After the election of Donald Trump, Aditi Juneja realized that staying informed on how the country was changing was going to be challenging but critical.
An NYU law student, Juneja decided to track everything she could about the new administration’s proposed policies and actions affecting issues such as immigration, health care, policing, and reproductive rights.
“Policy can seem like a thing in DC that has nothing to do with your life,” she said. “What I wanted to draw attention to is that regardless of who you are, policy does impact your life in some meaningful way.”
Her efforts turned into a Wikipedia-style, open source guide called the Resistance Manual, where the public can contribute information about state and local elections, proposed legislation, executive actions, rallies, resources, and events.
As one of the main editors of the Resistance Manual, Juneja oversees a diverse team of volunteers who keep issue-specific pages up to date. I spoke to her on how she’s creating an inclusive, intersectional movement and why she believes democratizing the organizing process is the key to progress.
This conversation has been lightly edited for length and clarity.
Can you tell me about the origins of the Resistance Manual? Why did you think something like this was necessary?
[After the election,] I was trying to track in a spreadsheet all the policy stuff that Trump was saying and what was going to happen in health care and immigration, etc. I shared this with Sam Sinyangwe, the co-founder at Campaign Zero and Stay Woke. He worked with a team of technologists and volunteers to create a platform to share the information. We decided on creating a Wikipedia-style platform. I was thinking about the audience, content, and approach, kind of something like what Vox does, to make policy accessible to people and also, more importantly, to make it impactful.
Policy can seem like a thing in DC that has nothing to do with your life. What I wanted to draw attention to is that regardless of who you are, policy does impact your life in some meaningful way. The Affordable Care Act is not just a piece of legislation. Who gets appointed in the administration is important. It’s not winners and losers, it’s not about Yay, my side won. It allows people to live, allows them to work, allows them to participate in society, and that matters.
We’re writing for people who have limited vocabulary either because of education or for non-native English speakers. For example, we have a page on Supreme Court nominations, and we explain what cloture is. We have a page on impeachment, and we explain how the impeachment process works and what kind of offenses there are. In our current news and media environment, especially with Twitter, a lot of nuances are lost. This is not to dumb down the information in any way. We don’t want to miss out on the nuance but rather explain it.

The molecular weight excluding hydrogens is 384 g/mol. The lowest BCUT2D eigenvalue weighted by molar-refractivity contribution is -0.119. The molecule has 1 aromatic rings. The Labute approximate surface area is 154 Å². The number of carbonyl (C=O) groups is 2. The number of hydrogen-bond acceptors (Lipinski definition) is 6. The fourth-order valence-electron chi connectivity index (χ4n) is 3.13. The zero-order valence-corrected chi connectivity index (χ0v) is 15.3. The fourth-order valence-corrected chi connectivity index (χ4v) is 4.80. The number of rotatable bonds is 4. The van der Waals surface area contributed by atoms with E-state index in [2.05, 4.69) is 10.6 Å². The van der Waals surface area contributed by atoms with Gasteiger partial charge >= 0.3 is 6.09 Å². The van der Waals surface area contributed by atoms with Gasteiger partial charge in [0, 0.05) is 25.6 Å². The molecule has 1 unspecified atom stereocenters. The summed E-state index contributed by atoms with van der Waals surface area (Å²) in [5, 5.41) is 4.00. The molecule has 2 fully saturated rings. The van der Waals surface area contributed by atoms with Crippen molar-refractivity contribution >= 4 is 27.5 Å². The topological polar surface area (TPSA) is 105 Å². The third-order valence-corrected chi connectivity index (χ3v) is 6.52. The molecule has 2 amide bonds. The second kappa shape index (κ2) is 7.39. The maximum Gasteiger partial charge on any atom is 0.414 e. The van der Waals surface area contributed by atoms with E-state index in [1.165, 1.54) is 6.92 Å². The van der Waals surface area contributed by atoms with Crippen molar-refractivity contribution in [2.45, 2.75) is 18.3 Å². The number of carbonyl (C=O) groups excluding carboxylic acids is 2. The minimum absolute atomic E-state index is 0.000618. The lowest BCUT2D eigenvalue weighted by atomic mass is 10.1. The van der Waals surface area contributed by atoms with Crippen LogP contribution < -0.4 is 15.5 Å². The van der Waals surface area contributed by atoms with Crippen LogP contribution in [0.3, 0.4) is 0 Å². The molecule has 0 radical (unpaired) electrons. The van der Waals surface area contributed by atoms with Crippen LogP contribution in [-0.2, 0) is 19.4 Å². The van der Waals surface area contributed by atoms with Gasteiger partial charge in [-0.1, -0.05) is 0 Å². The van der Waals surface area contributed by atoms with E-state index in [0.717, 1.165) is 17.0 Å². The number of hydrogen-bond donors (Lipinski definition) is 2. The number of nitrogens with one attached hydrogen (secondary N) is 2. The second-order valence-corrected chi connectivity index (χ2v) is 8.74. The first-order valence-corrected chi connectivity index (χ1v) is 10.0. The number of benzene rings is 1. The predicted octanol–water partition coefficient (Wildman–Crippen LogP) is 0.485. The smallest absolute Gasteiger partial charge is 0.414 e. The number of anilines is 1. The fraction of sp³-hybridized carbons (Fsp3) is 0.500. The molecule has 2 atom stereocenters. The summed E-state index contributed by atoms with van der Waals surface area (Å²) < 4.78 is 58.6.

Why make it open source?
Partnering with Campaign Zero and Stay Woke, their ethos is crowdsourcing information, so that was embedded in the partnership. I like that as an approach particularly for something like this because, one, it’s practical. The information is coming very fast, so if it’s open source and allows other people to contribute, then it doesn’t fall on one person to do that.
Two, I have limited expertise. I’m a law student, so I have legal expertise, but I don’t know all the ways to resist. I’m a new activist. I’m not an expert in the environment or housing and construction. This allows us to draw on lots of different kinds of people.
More importantly, it’s the fact that in a democracy, everyone should get to participate. If you are resisting a person who has authoritarian tendencies, that quashes dissent, it is important that the resistance is as democratic as possible. The way a movement is structured and operates informs the outcome you’ll get. If the movement is racist, you will have a racist outcome. If the movement is ableist, you will have an ableist outcome. For what we are opposing, it’s particularly salient that we have an open, democratic platform for organizing. It’s not just about the ideology; it’s about the process.
How do you ensure that the Resistance Manual remains truthful and accurate and can be seen as a credible source when there are so many concerns about media bias?
We have content guidelines within the community that are posted on the main page and every subpage, but what we tell our volunteers is for every factual piece of information, we include a citation. We have citations for everything. I’m a law student, so I have citations after every sentence. We live in a hyperpolarized environment, so I try to encourage content contribution and people to source from sites that are considered nonpartisan to the extent that’s possible.
Even if we’re sending an opposition to a Republican president, it would be better to source from Republican news sites like the Heritage Foundation as opposed to a left-leaning foundation. We also try to source from think tanks rather than news outlets. I encourage contributors to not take straight from the news outlet but use the sources from the news outlets. News outlets have limited amount of space so you don’t always get to the nuance. Things get glossed over. We have space, so we don’t have those kinds of constraints.
I really try to encourage people not to be afraid to be critical of any political party of people on the left. We can hold competing ideas at the same time. The way you get to the best kind is by debating the solutions. We should learn to be able to hold conflicting notions and ideas. Policy is inherently complicated. The reason these things haven’t been sorted out yet is because they come with emotional and moral questions. We have this ethos of justice and equity. It’s not what is right and wrong but more about how we get to what is right and what is wrong. We can hold two competing notions if they are both based in fact.